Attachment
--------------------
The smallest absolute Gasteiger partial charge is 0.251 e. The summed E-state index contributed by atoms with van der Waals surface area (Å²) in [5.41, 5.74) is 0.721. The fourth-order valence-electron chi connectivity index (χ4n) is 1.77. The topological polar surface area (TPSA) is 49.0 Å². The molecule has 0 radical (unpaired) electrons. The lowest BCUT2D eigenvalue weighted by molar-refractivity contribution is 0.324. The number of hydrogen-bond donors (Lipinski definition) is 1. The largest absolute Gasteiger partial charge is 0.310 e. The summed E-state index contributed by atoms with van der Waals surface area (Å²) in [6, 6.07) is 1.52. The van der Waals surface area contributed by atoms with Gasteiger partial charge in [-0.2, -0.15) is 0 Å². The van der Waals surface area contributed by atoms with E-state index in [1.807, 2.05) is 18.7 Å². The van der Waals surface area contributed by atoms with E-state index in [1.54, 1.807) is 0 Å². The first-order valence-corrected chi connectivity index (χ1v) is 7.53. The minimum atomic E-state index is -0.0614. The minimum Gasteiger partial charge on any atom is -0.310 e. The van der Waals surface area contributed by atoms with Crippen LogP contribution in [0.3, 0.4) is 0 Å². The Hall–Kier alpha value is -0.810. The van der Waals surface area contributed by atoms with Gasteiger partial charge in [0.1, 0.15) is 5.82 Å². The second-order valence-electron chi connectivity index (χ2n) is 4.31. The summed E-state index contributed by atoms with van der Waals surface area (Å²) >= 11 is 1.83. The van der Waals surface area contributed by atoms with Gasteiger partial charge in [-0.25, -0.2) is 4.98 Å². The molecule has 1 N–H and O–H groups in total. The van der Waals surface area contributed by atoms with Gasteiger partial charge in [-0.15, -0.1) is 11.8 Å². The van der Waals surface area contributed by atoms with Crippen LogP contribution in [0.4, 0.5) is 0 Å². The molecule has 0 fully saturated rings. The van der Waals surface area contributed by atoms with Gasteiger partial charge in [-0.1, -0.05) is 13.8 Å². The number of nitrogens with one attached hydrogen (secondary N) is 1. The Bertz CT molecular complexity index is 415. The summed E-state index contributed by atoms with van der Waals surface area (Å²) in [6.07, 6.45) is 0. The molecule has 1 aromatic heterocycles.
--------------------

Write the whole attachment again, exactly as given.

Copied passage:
The smallest absolute Gasteiger partial charge is 0.251 e. The summed E-state index contributed by atoms with van der Waals surface area (Å²) in [5.41, 5.74) is 0.721. The fourth-order valence-electron chi connectivity index (χ4n) is 1.77. The topological polar surface area (TPSA) is 49.0 Å². The molecule has 0 radical (unpaired) electrons. The lowest BCUT2D eigenvalue weighted by molar-refractivity contribution is 0.324. The number of hydrogen-bond donors (Lipinski definition) is 1. The largest absolute Gasteiger partial charge is 0.310 e. The summed E-state index contributed by atoms with van der Waals surface area (Å²) in [6, 6.07) is 1.52. The van der Waals surface area contributed by atoms with Gasteiger partial charge in [-0.2, -0.15) is 0 Å². The van der Waals surface area contributed by atoms with E-state index in [1.807, 2.05) is 18.7 Å². The van der Waals surface area contributed by atoms with E-state index in [1.54, 1.807) is 0 Å². The first-order valence-corrected chi connectivity index (χ1v) is 7.53. The minimum atomic E-state index is -0.0614. The minimum Gasteiger partial charge on any atom is -0.310 e. The van der Waals surface area contributed by atoms with Crippen LogP contribution in [0.3, 0.4) is 0 Å². The Hall–Kier alpha value is -0.810. The van der Waals surface area contributed by atoms with Gasteiger partial charge in [0.1, 0.15) is 5.82 Å². The second-order valence-electron chi connectivity index (χ2n) is 4.31. The summed E-state index contributed by atoms with van der Waals surface area (Å²) >= 11 is 1.83. The van der Waals surface area contributed by atoms with Gasteiger partial charge in [-0.25, -0.2) is 4.98 Å². The molecule has 1 N–H and O–H groups in total. The van der Waals surface area contributed by atoms with Gasteiger partial charge in [-0.15, -0.1) is 11.8 Å². The van der Waals surface area contributed by atoms with Crippen LogP contribution in [0.4, 0.5) is 0 Å². The molecule has 0 fully saturated rings. The van der Waals surface area contributed by atoms with Gasteiger partial charge in [-0.1, -0.05) is 13.8 Å². The number of nitrogens with one attached hydrogen (secondary N) is 1. The Bertz CT molecular complexity index is 415. The summed E-state index contributed by atoms with van der Waals surface area (Å²) in [6.07, 6.45) is 0. The molecule has 1 aromatic heterocycles.